Author + information
- Sanjay Patel, MBBS, PhDa,b,
- Mahesh V. Madhavan, MDc,d,
- Roberto Spina, MBBS, MSc, MPHe,
- Gemma A. Figtree, MBBS, DPhilb,f and
- Keyvan Karimi Galougahi, MD, PhDa,b,∗ ()
- aFrom the Royal Prince Alfred Hospital, Sydney, New South Wales, Australia
- bSydney Medical School, Faculty of Medicine and Health, The University of Sydney, Sydney, New South Wales, Australia
- cColumbia University Irving Medical Center/New York Presbyterian Hospital, New York, New York
- dCardiovascular Research Foundation, New York, New York
- eGosford Hospital, Gosford, New South Wales, Australia
- fRoyal North Shore Hospital, Sydney, New South Wales, Australia
- ↵∗Address for correspondence:
Dr. Keyvan Karimi Galougahi, Department of Cardiology, Royal Prince Alfred Hospital, 75 Missenden Road, Camperdown, Sydney, NSW 2050, Australia.
Moderate/severe calcification, present in approximately one-third of culprit lesions in acute coronary syndromes (ACS), portends unfavorable procedural and post-primary percutaneous coronary intervention outcomes. Intravascular lithotripsy is a novel technique using shockwaves to fracture calcific plaques. Presenting a clinical case, we enumerate efficacy and safety parameters in using intravascular lithotripsy in ACS. (Level of Difficulty: Advanced.)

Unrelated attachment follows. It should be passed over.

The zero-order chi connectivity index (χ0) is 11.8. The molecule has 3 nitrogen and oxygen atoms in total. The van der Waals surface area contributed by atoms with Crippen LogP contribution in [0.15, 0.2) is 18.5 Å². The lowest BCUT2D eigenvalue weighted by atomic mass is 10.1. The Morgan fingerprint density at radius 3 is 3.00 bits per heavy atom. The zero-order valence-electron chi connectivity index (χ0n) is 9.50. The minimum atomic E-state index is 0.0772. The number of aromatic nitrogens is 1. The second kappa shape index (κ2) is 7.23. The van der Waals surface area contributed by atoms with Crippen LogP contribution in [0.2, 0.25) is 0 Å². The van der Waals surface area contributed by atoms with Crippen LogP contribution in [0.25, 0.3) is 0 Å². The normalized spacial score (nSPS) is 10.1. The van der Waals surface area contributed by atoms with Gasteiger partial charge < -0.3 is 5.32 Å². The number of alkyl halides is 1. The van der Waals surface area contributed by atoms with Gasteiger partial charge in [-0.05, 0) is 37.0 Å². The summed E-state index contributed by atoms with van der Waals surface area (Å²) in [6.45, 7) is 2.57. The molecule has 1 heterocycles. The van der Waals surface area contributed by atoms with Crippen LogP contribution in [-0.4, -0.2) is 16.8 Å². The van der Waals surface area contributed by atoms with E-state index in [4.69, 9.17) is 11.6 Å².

- acute coronary syndromes
- intravascular lithotripsy
- percutaneous coronary intervention
- plaque calcification
Dr. Patel has received educational grants from Abbott Vascular and Novartis; and consultancy fees from Abbott Vascular, Novartis, and Aspen. Dr. Madhavan has received an institutional grant from the National Institutes of Health/National Heart, Lung, and Blood Institute to Columbia University Irving Medical Center (T32 HL007854). Dr. Figtree has received consultancy fees from Janssen and CSL. All other authors have reported that they have no relationships relevant to the contents of this paper to disclose.
The authors attest they are in compliance with human studies committees and animal welfare regulations of the authors’ institutions and Food and Drug Administration guidelines, including patient consent where appropriate. For more information, visit the JACC: Case Reports author instructions page.
- Received July 16, 2020.
- Accepted July 27, 2020.
- 2020 The Authors